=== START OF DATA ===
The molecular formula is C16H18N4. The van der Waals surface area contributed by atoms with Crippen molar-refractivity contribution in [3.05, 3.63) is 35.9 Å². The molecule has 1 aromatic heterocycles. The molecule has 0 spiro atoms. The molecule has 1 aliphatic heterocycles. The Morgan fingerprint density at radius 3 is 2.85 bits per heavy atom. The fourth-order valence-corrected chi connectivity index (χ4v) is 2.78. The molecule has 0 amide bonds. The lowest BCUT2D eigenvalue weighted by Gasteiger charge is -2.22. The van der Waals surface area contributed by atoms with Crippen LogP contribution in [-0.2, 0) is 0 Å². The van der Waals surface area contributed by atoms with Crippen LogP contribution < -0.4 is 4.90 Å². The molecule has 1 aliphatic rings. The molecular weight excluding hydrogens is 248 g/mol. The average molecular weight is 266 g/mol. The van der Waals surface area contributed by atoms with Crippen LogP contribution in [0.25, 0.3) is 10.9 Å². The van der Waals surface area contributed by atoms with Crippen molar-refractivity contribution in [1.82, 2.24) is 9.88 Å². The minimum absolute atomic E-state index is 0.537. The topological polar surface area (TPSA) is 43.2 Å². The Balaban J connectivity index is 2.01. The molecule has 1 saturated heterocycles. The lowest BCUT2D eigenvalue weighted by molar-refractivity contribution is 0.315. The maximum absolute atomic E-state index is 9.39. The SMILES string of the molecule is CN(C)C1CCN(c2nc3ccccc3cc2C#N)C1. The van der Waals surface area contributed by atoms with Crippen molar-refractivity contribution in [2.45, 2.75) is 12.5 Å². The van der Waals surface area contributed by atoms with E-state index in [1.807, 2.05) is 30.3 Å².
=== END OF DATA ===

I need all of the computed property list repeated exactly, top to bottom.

The molecular formula is C16H18N4. The van der Waals surface area contributed by atoms with Crippen molar-refractivity contribution in [3.05, 3.63) is 35.9 Å². The molecule has 1 aromatic heterocycles. The molecule has 0 spiro atoms. The molecule has 1 aliphatic heterocycles. The Morgan fingerprint density at radius 3 is 2.85 bits per heavy atom. The fourth-order valence-corrected chi connectivity index (χ4v) is 2.78. The molecule has 0 amide bonds. The lowest BCUT2D eigenvalue weighted by Gasteiger charge is -2.22. The van der Waals surface area contributed by atoms with Crippen LogP contribution in [-0.2, 0) is 0 Å². The van der Waals surface area contributed by atoms with Crippen LogP contribution < -0.4 is 4.90 Å². The molecule has 1 aliphatic rings. The molecular weight excluding hydrogens is 248 g/mol. The average molecular weight is 266 g/mol. The van der Waals surface area contributed by atoms with Crippen LogP contribution in [0.25, 0.3) is 10.9 Å². The van der Waals surface area contributed by atoms with Crippen molar-refractivity contribution in [1.82, 2.24) is 9.88 Å². The minimum absolute atomic E-state index is 0.537. The topological polar surface area (TPSA) is 43.2 Å². The Balaban J connectivity index is 2.01. The molecule has 1 saturated heterocycles. The lowest BCUT2D eigenvalue weighted by molar-refractivity contribution is 0.315. The maximum absolute atomic E-state index is 9.39. The SMILES string of the molecule is CN(C)C1CCN(c2nc3ccccc3cc2C#N)C1. The van der Waals surface area contributed by atoms with Crippen molar-refractivity contribution in [2.45, 2.75) is 12.5 Å². The van der Waals surface area contributed by atoms with E-state index in [1.807, 2.05) is 30.3 Å².